North Korea’s ballistic missiles thankfully haven’t reached Alaska, despite Pyongyang’s claims they have warheads that can do so, but they have hit a new and concerning milestone late Friday night. A North Korean missile sailed about 600 miles over the isolated country’s eastern sea and landed within Japan’s exclusive economic zone. That’s not as close to home as its territorial waters, but is still a cause for concern for Japan, South Korea, and their allies. The exclusive economic zone is a boundary set by the United Nations, the same international body North Korea is defying with this, its fourteenth ballistic missile test.
Japanese Prime Minister Shinzo Abe announced to the public that he had “received the first report that North Korea again launched a missile and it possibly landed inside the exclusive economic zone.” The test occurred late on Friday, around at 11:41pm and prompted an extremely early meeting of South Korea’s a National Security Council at 1:00pm just two hours later. Japan also declared it would be gathering its national security advisors together to investigate and respond to the test. The Pentagon is also looking into the matter.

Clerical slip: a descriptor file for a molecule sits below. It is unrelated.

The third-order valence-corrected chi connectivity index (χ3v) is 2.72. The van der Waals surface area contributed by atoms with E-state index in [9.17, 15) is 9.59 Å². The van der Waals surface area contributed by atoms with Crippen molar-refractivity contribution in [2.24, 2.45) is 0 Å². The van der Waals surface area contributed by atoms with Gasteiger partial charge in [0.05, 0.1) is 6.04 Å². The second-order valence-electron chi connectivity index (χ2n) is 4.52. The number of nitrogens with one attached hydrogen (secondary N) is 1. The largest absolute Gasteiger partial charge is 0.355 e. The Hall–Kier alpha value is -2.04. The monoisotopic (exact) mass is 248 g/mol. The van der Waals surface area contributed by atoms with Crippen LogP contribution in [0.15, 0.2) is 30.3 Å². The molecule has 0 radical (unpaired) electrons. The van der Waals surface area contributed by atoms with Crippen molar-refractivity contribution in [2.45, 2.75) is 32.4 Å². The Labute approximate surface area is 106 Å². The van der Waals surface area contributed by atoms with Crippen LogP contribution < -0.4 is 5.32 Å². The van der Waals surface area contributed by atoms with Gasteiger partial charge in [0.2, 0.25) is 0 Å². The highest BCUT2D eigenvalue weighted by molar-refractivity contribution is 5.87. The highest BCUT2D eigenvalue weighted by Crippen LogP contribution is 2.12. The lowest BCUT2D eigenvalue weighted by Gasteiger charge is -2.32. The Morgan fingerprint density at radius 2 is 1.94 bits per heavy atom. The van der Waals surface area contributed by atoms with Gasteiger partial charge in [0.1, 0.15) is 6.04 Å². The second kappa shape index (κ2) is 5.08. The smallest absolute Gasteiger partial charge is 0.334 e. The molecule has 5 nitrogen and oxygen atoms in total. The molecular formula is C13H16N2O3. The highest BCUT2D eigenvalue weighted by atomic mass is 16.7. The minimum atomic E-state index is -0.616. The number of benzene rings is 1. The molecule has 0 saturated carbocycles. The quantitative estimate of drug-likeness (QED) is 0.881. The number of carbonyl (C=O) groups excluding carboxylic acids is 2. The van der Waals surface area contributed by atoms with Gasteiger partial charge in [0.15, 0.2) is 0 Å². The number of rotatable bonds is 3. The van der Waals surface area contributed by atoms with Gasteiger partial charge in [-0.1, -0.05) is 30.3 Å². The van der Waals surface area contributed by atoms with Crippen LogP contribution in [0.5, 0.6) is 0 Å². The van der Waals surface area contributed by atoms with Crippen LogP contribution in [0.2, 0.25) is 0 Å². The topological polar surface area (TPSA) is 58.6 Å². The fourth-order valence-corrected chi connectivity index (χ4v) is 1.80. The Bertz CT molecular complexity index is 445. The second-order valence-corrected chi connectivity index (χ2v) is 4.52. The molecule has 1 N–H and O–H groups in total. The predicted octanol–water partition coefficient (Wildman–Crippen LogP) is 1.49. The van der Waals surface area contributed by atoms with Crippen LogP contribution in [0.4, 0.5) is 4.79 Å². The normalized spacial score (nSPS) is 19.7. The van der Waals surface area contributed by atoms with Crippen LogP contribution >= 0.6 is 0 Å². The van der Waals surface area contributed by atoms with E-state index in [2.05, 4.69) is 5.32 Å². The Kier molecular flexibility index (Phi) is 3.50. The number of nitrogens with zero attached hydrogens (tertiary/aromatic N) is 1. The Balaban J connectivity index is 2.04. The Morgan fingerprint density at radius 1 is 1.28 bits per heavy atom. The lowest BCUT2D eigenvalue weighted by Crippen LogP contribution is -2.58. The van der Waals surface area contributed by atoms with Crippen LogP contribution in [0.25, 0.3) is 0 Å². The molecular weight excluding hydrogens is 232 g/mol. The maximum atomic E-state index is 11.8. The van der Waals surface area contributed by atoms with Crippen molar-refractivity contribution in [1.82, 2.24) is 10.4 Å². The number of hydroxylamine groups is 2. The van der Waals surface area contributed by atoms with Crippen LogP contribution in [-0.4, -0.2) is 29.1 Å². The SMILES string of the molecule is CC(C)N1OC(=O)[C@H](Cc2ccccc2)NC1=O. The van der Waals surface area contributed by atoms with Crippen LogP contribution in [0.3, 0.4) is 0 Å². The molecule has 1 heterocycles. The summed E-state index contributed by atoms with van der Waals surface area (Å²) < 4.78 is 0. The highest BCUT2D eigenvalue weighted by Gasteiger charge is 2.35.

So far, what is known is that the missile flew for about 45 minutes and has a longer range than the other missiles North Korea has previously tested. That’s rapid progress after an April missile test that ended in a launchpad explosion. It also comes as relations between the U.S. and North Korea worsen, especially following the death of American Otto Warmbier after he was released from detention in North Korea in a mysterious coma.
President Trump has gotten terse with China for their perceived lack of assistance in penalizing North Korea for its tests. Meanwhile, South Korea is carefully trying to navigate those tense relationships while avoiding confrontation with its northern neighbor. A North Korean defector who was living in South Korea recently reappeared in Pyongyang, denouncing life in Seoul. It isn’t clear if she was kidnapped or returned voluntarily.